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Author Topic: Photoshelter is picking up steam  (Read 15424 times)

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« on: May 03, 2008, 06:08 »
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More and more people are reporting sales.  Yesterday a photographer reported in the forums that they sold two photos that brought in $5000.

72% of the first quarter sales were RM.



« Reply #1 on: May 03, 2008, 08:09 »
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where is the link to that report ?

« Reply #2 on: May 03, 2008, 08:19 »
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The information is in their forum.  You have to be an approved photo submitter in order to participate in the forum so I can't link it.     

They also have recently released a Q1 sales report in the forum which has some good information in it.





« Reply #3 on: May 03, 2008, 08:49 »
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This is the first site I signed up with a couple of months ago. The photos I have there are exclusive by my choice and I like the fact that they take some of the more artistic shots that may not be perfect "stock" material. The editability and keywording of the images is excellent and the editors have good taste in the photos they have selected. I'm optimistic but don't expect to make a ton of money there any time soon. I'll keep uploading some of my best shots and see what happens.

jsnover

« Reply #4 on: May 03, 2008, 17:11 »
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Perhaps I should go back and add to my small portfolio there. I uploaded last fall (and it was a very slow process to disambiguate the keywords, but they did a good job with available meanings) but thought I'd wait to add to it as it didn't appear anyone was making sales at that time.

They certainly seem to have folks actively working to drum up business, which is promising indeed.

« Reply #5 on: May 03, 2008, 18:27 »
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Yes the keywording process is a little bit more work than most microstock sites I have worked with but hopefully it will help buyers find exactly what they are looking for by bringing back relevant search results.

I think it's pretty cool how they have like 6 direct sales agents.  They also have people reviewing photos that have a lot more experience than the people who sell $500 worth of photos and become reviewers.   The whole team's credentials and experience is pretty impressive.   Allen, the top dog, is proven winner in the business world.  Winners usually keep winning.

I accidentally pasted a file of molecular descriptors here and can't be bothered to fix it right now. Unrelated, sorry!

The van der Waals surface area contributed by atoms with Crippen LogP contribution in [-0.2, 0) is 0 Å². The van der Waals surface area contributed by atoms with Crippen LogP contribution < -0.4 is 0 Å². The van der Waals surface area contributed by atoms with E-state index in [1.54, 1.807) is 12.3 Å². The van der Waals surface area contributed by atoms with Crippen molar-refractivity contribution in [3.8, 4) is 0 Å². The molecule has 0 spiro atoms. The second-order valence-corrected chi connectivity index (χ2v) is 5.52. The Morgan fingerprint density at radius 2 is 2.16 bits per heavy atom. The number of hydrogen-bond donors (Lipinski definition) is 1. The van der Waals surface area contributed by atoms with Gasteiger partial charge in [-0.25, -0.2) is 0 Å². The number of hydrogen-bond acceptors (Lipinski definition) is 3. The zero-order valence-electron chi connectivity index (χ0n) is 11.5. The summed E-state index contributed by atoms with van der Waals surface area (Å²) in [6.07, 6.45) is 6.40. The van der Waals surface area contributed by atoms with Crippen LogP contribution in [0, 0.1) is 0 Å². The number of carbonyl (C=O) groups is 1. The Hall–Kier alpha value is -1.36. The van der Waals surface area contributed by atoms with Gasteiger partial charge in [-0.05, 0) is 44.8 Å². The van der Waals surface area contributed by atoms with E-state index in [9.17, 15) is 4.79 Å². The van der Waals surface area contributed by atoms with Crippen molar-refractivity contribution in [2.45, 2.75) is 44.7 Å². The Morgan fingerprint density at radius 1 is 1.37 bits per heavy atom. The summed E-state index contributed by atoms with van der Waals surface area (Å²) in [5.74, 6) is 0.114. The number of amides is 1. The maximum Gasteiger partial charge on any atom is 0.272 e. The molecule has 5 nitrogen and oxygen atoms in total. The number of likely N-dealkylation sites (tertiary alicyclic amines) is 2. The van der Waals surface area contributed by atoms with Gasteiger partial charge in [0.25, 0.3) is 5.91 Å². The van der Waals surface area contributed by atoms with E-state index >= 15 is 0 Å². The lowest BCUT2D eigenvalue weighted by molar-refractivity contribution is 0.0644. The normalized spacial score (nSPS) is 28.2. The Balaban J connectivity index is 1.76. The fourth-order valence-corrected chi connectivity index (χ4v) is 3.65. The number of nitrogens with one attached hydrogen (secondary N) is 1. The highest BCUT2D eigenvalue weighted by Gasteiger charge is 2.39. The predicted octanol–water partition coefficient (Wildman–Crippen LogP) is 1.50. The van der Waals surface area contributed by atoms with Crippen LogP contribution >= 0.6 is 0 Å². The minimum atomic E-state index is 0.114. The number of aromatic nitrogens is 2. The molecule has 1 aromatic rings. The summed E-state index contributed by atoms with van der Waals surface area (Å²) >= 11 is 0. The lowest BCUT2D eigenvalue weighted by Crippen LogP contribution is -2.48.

I wonder how they can swing giving back 70% to photographers and still stay in business.  They must have to pay their direct sales agents a commission also.   Some microstock sites are only paying back 20%.  I come to the conclusion that I'm either being ripped off by the microstock sites or their is more money available for purchasing photos with the higher end buyers.




 

« Reply #6 on: May 03, 2008, 23:29 »
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I come to the conclusion that I'm either being ripped off by the microstock sites or their is more money available for purchasing photos with the higher end buyers.


Only you yourself can decide what your whotos are worth and where they should go. Microstock is merely a different business model that fills a need for lower budget users.  It is a volume game for the photographer. A hot photo may be downloaded 800 times and earn you $800 in this volume game over time. The same photo, if offered as Licensed and Rights managed, can earn you $1500 or more for one sale.

Please note that it is not proper business practice to ffer micro as Licensed on rights managed sites. It is unfortunate that some of the Rights Managed sites do not spell this out implicitly - they are so afraid to use the "M" word (microstock). I do believe Photoshelter has taken steps to clarify their kanguage since of of their contributors had photos listed as RM that were already selling on a half dozen RF micro sites.

Licensed is there for a reason, so that usage of an image can be tracked. Once it is out in the market as RF, it is up for grabs. That is why this "exclusive buyout" that Dreamstime offers is quite the joke, although it does happen. A buyer would be stupid to do an exclusive buy on an image that has already been DL'd 250 times.

If you are interested in earnings potential for an image, the price calculator at Alamy.com is open to use without logging in. Do a search on a subject you shoot. Pick any image as long as it is "L" not RF. Then use their price calculator on it. Choose different criteria when doing this, for instance, choose one use as "Front Cover" and another price as Inside Page. It will help give you an understanding of how RM pricing works. BTW, on Alamy,  the quality of the image you select won't matter. So don't worry if the image you select is trashy (unfortunately there is a lot of garbage on Alamy Alamy does not edit content, only technical quality)

I do micro mainly for my illustrations - but most of my photos go RM. I have 150+ RM on Photoshelter but just in a holding pattern there to see where things go with it.

The guy who sold the 2 for $5K on PSC is a seasoned pro already having a track record with major magazines.  Just wanted to discourage any rush of upload mania there because there will be disappointment in watching every day for sales. It does not happen that way in the RM world. It is not unusal for an image to be considered by a buyer for weeks, and if it does not fit in the final product, there is a chance of the image being returned.

Some of the above cited is why FeaturePics will ultimately fail - they don't knw how to market properly for RM, and many of the contributors there that are offering images for $10 or $14 as RM (what a joke), haven't a clue as to what it is all about. Offering RM, a bulk of their (FeatPics) income should be generated from it. But they have no idea as to how to manage RM models and do not actively market such content. One of the reasons I quit FP.